30-minute lecture from the "Teach-in" at Occupy Harvard, December 2011, released on YouTube under a Creative Commons Attribution licence that allows remixing.
Video and Audio Lectures in Heterodox Economics
A one-hour lecture on the ecological perspective in economics, in four parts, from a lecture series hosted by the Post-Crash Economics Society at the University of Manchester in 2014. Part 1 summarises the origins of ecological economics. Part 2a criticises the assumptions of mainstream economics and the focus on GDP. Part 2b argues that ecological economics is a more realistic alternative and part 2c calls for an economics that takes into account inequality and enviromental degradation.
This is a five minute YouTube video, dating from June 2008 and featuring Dan Ariely talking about how his experience as patient suffering 70 percent burns led him to explore pain management and question how supposed rational choices can be irrational. It looks at how cognitive psychology can effect choices and behaviour, especially in the sphere of economics. The video is presented as part of the Predictably Irrational website, that promotes Ariely's book of the same title.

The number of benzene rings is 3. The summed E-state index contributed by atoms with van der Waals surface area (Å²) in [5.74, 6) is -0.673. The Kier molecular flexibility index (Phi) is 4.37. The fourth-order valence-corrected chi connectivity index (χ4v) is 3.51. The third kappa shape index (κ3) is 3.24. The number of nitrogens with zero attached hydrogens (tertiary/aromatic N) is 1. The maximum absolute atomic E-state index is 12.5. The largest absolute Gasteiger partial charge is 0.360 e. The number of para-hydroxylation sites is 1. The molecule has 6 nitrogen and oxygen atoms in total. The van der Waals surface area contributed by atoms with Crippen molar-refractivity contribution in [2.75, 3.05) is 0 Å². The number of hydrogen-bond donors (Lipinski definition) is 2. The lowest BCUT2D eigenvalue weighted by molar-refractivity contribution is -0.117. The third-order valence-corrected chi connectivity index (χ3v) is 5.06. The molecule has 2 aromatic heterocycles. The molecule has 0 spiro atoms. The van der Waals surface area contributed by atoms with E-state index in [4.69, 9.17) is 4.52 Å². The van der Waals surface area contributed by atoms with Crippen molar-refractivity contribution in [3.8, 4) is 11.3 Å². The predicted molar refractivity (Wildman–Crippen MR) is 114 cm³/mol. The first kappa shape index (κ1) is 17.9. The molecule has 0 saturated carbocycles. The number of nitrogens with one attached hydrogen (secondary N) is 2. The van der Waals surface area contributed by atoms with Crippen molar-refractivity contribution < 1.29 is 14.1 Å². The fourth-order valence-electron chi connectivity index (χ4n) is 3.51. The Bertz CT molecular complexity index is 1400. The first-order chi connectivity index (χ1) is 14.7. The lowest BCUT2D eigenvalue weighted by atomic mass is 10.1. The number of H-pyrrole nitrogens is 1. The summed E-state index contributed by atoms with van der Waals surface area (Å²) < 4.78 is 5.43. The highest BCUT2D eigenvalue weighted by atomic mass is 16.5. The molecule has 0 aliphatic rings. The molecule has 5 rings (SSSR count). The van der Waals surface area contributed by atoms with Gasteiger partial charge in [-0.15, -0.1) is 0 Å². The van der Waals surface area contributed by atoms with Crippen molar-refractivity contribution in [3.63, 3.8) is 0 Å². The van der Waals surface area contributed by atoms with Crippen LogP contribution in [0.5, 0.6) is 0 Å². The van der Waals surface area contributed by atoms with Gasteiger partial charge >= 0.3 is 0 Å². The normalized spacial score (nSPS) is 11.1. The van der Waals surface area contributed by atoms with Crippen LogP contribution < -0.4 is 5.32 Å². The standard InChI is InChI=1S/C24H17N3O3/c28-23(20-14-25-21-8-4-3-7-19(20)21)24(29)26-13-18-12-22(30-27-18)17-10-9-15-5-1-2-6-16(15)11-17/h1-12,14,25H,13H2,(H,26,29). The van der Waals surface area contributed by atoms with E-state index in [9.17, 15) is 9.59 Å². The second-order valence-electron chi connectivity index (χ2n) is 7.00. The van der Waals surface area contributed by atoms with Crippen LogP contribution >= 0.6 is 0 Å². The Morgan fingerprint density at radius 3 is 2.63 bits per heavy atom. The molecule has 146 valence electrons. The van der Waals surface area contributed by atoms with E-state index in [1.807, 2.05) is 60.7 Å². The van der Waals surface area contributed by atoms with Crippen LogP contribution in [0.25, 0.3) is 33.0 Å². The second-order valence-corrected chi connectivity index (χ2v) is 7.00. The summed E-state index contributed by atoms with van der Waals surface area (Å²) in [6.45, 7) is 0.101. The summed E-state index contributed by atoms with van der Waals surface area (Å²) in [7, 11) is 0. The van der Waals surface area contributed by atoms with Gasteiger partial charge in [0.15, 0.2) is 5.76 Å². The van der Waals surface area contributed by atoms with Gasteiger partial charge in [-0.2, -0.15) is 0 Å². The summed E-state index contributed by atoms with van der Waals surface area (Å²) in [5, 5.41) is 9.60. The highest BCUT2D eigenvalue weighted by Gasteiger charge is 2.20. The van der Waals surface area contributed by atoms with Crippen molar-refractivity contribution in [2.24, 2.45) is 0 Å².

One-and-a-half-hour video of a session featuring Diane Coyle of Enlightenment Economics, Steve Keen of Kingston University, and "Money, Blood and Revolution" author George Cooper. Each speaker gives a short talk outlining what they see as the problems with economics. The last hour of the video is a panel discussion with the three speakers responding to questions on the CORE project and on prospects for diversifying the economics curriculum.
Two video lectures, totalling seventy minutes, hosted by Post-Crash Economics Society Manchester and Manchester's Political Economy Institute. Fine gives a historical perspective on why Marxist Political Economy and other heterodox perspectives are absent from the mainstream economic curriculum.
A one-hour introduction to Austrian Economics in two parts, including criticisms of the focus of the mainstream economics curriculum. This lecture was staged as part of a series by the Post-Crash Economics Society of the University of Manchester.
Professor Joan Robinson (1903-1983) was a guest professor at Stanford University in May 1974. Robinson was a member of Keynes inner circle as he wrote the General Theory, and later became a strident critic of textbook economics. This webpage features partial recordings of her guest lectures amounting to over 3 hours of mp3 audio files. Topics covered: What is Wrong with Neoclassical Economics?, Traditional Economics is Inappropriate for Developing Economics, Socialist Economies and Consumer Sovereignty.